Ronald Wilson Reagan

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Ronald Wilson Reagan (February 6, 1911- June 5, 2004) was the fortieth President of the United States from 1981 to 1989, following Democrat Jimmy Carter and preceding Republican George H. W. Bush. Considered by some conservatives to be one of the greatest American Presidents, Ronald Reagan is often credited with leading America peacefully through the Cold War, lowering taxes (despite supporting major tax increases in the Tax Equity and Fiscal Responsibility Act and the Highway Revenue Act)[1], promoting a free economy, and staunchly opposing socialism and communism.

Reagan is often credited by conservatives for ending the Cold War in victory for the United States. Historian Tony Judt in Postwar credits Soviet leader Mikhail Gorbachev, while the political scientist Jan Kubik presents a viewpoint that credits Pope John Paul II[2]. Other historians contend structural weaknesses within the Communist bloc meant Reagan's actions were inconsequential to the end of communism. This is the view adopted by Russians themselves, and many political historians, citing [perestroika] and [glasnost] as beginning an inevitable slow fading of central power, and a collapse by irreconcilable differences between the central Soviet Politburo and the constituent republics, especially the Ukraine.[1]

Political Commentator Cal Thomas wrote about it like this: He proved he was right about the big things. Faced with editorial denunciations at home and massive demonstrations in Europe against his plan to put missiles there to offset a Soviet threat, Reagan went ahead and did it anyway. The Soviets could not keep pace with the buildup or Reagan's proposed missile defense system (derided by critics as "Star Wars"). When those critics could not bring themselves to admit they were wrong, they unpersuasively claimed the Soviet Union fell under its own weight. More accurately, Reagan pushed it onto "the ash heap of history," with the able assistance of British Prime Minister Margaret Thatcher and Pope John Paul II. What Reagan did more than anything else - and it will be his lasting legacy - is replace despair with hope. Most people, even his detractors, felt a glow from being in his presence. He was the kindest, most gracious president I have met, and I have met them all since JFK. In his presence you felt he was interested in you and not himself. He was a good man. [3]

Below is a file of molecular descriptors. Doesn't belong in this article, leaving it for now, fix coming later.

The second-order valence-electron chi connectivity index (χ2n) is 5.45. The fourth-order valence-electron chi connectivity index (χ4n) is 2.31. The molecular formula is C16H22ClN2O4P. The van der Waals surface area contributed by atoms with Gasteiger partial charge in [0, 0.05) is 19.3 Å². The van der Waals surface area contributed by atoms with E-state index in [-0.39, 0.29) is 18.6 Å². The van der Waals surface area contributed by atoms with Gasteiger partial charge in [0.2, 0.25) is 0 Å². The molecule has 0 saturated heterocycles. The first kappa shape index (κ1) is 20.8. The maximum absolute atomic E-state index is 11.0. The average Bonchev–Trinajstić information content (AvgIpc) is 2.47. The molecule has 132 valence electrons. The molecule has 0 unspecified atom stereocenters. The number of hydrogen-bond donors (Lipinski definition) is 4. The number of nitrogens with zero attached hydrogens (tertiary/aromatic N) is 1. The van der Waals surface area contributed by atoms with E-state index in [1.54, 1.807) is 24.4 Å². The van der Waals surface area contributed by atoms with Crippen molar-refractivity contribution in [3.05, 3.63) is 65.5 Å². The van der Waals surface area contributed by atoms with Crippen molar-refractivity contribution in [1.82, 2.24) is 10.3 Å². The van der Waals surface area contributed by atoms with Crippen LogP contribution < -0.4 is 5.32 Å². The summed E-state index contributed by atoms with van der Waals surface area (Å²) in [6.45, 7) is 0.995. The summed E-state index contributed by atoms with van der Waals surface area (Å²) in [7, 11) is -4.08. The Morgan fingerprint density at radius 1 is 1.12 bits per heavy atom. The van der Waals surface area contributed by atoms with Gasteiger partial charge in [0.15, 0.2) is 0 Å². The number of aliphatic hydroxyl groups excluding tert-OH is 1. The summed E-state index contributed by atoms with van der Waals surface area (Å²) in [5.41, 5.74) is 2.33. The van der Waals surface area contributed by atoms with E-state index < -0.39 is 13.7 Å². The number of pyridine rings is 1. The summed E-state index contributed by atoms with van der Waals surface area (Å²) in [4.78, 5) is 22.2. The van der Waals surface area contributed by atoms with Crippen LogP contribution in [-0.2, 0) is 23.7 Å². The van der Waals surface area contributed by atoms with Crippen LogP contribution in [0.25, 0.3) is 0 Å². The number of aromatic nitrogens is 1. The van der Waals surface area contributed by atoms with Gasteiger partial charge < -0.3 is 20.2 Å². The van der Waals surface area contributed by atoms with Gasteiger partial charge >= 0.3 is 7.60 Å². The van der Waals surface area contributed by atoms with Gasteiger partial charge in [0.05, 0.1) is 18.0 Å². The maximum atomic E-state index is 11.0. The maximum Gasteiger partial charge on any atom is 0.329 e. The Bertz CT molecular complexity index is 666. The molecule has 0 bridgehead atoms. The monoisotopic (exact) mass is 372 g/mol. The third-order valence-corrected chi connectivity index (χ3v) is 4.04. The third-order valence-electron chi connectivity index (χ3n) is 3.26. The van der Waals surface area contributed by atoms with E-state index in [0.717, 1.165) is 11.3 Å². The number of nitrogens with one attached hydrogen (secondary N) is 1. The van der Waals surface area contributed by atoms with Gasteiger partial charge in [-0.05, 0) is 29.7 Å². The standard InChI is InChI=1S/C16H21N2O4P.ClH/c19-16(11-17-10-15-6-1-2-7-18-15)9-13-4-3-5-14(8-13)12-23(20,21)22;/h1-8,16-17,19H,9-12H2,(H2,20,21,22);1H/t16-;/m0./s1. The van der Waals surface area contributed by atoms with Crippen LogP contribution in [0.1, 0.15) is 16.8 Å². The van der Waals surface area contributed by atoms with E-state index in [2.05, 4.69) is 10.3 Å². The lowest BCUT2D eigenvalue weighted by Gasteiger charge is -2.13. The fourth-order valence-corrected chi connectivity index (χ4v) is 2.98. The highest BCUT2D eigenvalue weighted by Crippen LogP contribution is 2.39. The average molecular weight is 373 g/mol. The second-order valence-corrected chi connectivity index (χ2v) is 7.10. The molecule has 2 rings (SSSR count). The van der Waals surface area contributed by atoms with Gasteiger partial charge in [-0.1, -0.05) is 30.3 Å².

Brian Mulroney, the Canadian Prime Minister, said of Reagan: "Some in the West during the early 1980s believed communism and democracy were equally valid and viable. This was the school of "moral equivalence." In contrast Ronald Reagan saw Soviet communism as a menace to be confronted in the genuine belief that its squalid underpinning would fall swiftly to the gathering winds of freedom. Provided, as he said, that NATO and the industrialized democracies stood firm and united. They did. And we know now who was right." [4]

Reagan was strongly opposed to the concept of big government, advocating a reduction in the size and budget of the federal government. During his terms in office, he faced a divided government split between Republican and Democratic control for six of his eight years as President. Even then, when the Democrats gained control of the House and Senate, he was known for forging alliances with the Democratic Speaker, Tim O'Neil, among others, to effectively pass legislation.